No, it is not at all correct. How can you be expected to do problems like this and tell us that you do not know what "dimension" means and do not know what "direct sum" means? And, frankly, that is exactly what you are saying. U and W are both subsets of R3. Their direct sum is also a subset of R3 and so cannot have dimension higher than 3. Even if it were true that "dim(W)+ dim(U)= 6" but that tells you nothing about the dimension of their direct sum.

U= {(x,y,z)| x+ 2y+ 3z= 0}. You can, for example, solve that equation for x: x= -2y- 3z. Now, if we take y= 0, z= 1, we get x= -3 so <-3, 0, 1> is a vector in U. If we take y= 1, z= 0, we get x= -2 so <-2, 1, 0> is a vector in U. In fact it is easy to show that those two vectors form a basis for U (that's the advantage to using "0" and "1" for y and z) so the dimension of U is 2, not 3.

W= {(x,y,z)| x+ y+ z= 0}. z=-x-y so if we take x= 1, y= 0,we get z= -1. <1, 0, -1> is a vector in W. If we take x= 0,y= 1, we get z= -1 so <0, 1, -1> is a vector in W. Again, it is easy to see that they form a basis for W. W has dimension 2, not 3. But their direct sum is still a subspace of R3- the dimension of the subspace must be less than or equal to 3 so the sum, 2+ 2, is not the dimension of their direct sum.

The direct sum combines the bases. Since {<-2, 1, 0> , <-3, 0, 1>} is a basis for U and {<0, 1, -1>, <1, 0, -1>} is a basis for W, {<-2, 1, 0>, <-3, 0, 1>, <0, 1, -1>, <1, 0, -1>} spans their direct product. But that is not a basis because the four vectors are not independent. You need to find a subset of those 4 that are independent. The number of independent vectors that span the direct product is its dimension.

If you do not understand any of those words, like "independent" and "span", look them up in your text book. They are essential to defining "dimension" of a vector space.

17. Feb 19, 2008

### Physicsissuef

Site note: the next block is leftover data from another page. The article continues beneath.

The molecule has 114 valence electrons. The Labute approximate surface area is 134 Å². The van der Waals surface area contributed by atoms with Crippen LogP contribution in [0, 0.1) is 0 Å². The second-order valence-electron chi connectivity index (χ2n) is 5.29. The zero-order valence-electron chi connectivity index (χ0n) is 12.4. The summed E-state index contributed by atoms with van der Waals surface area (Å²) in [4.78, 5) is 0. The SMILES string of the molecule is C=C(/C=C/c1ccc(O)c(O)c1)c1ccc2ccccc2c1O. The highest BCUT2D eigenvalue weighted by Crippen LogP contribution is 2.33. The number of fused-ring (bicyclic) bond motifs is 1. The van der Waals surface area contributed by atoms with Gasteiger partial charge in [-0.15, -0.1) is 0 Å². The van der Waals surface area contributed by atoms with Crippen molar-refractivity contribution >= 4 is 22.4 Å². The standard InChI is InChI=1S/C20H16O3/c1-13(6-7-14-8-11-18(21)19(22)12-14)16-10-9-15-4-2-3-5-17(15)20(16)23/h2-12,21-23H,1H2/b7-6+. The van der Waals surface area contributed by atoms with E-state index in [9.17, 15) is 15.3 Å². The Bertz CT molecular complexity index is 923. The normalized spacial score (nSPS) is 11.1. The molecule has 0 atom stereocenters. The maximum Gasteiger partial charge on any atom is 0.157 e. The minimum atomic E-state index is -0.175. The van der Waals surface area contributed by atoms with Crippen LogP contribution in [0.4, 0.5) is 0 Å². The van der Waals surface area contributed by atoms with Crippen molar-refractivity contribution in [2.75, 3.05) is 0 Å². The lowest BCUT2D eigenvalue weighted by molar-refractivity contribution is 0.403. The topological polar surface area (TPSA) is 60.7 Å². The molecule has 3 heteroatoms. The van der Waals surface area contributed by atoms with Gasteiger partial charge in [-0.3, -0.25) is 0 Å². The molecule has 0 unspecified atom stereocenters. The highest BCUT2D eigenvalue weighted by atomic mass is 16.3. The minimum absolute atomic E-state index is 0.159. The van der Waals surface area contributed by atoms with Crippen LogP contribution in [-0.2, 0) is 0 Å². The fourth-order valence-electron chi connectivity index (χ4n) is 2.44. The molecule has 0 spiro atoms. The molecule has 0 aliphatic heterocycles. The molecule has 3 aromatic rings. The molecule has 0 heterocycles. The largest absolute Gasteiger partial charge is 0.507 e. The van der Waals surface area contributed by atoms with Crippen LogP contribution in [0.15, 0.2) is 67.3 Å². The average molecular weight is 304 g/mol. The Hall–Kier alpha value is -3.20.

Ok, I understand what you want to say. Thanks. Let's say we have U and W subsets of$$R^3$$? Do always U and W must have dim=3? Can sometimes the dimension of U+W from $$R^3$$ be 4? Do must 3 of them to be linear combination of the 4-th of them? Or the 1st+2nd vector can be linear combination of the 4th one?

Last edited: Feb 19, 2008
18. Feb 20, 2008

### Physicsissuef

Find $$U+W$$ $$\subseteq$$ $$\mathbb{R}^3$$

$$U=\{(a,b,0)| a=b,a,b$$ $$\in$$ $$\mathbb{R}\}$$

$$W=\{(0,b,c)| b=c, b,c$$ $$\in$$ $$\mathbb{R}\}$$

Can somebody help?

19. Feb 20, 2008

### Physicsissuef

How do you know that it will give me a list of 4 vectors?

20. Feb 20, 2008

### HallsofIvy

If U and W are only sets and not subspaces they don't necessarily have any "dimension" at all! No, it is not true that subspaces of R3 must have dimension 3. It is true that they cannot have dimension greater than 3. As I said before, any combination of subspaces of R3 is still a subspace of R3 and cannot have dimension larger than 3. "must 3 of them to be linear combination of the 4-th of them" is the wrong way around. Since there cannot be more than 3 independent vectors in dimension 3, one of them must be a linear combination of the other 3. (I'm going to assume that you have a little problem with the English, but really understand what a "linear combination" is.) Of course, it might be that two of the vectors can be written as a linear combination the other 2 (in which case we have dimension 2) or that all are just some multiple of one (dimension 1).

Because "a= b", U is just the set of vectors of the form (a, a, 0)= a(1, 1, 0). That is one dimensional- {(1, 1, 0)} is a basis. Because "b= c", W is just the set of vectors of the form (0, b, b)= b(0, 1, 1). That is also one dimensional with basis {(0, 1, 1)}. Clearly those two vectors are independent- the only way we could have a(1, 1, 0)+ b(0, 1, 1)= (a, a, 0)+ (0, b, b)= (a, a+ b, b)= (0, 0, 0) is to have a= b= 0- so the two {(1, 1, 0), (0, 1, 1)} form a basis for U+ W which has dimension 2.

For each subspace you had one linear equation in x, y, z which you could solve for one in terms of the other two (say, z as a function of x and y). That means that by taking different values for x and y (I prefer x= 0, y= 1 and then x= 1, y= 0) we get two values of z, giving a basis of two vectors for each subspace. Those are the "4 vectors" Tom Mattson was referring to. Of course, they might not be independent so the set of all 4 might not form a basis for the direct sum.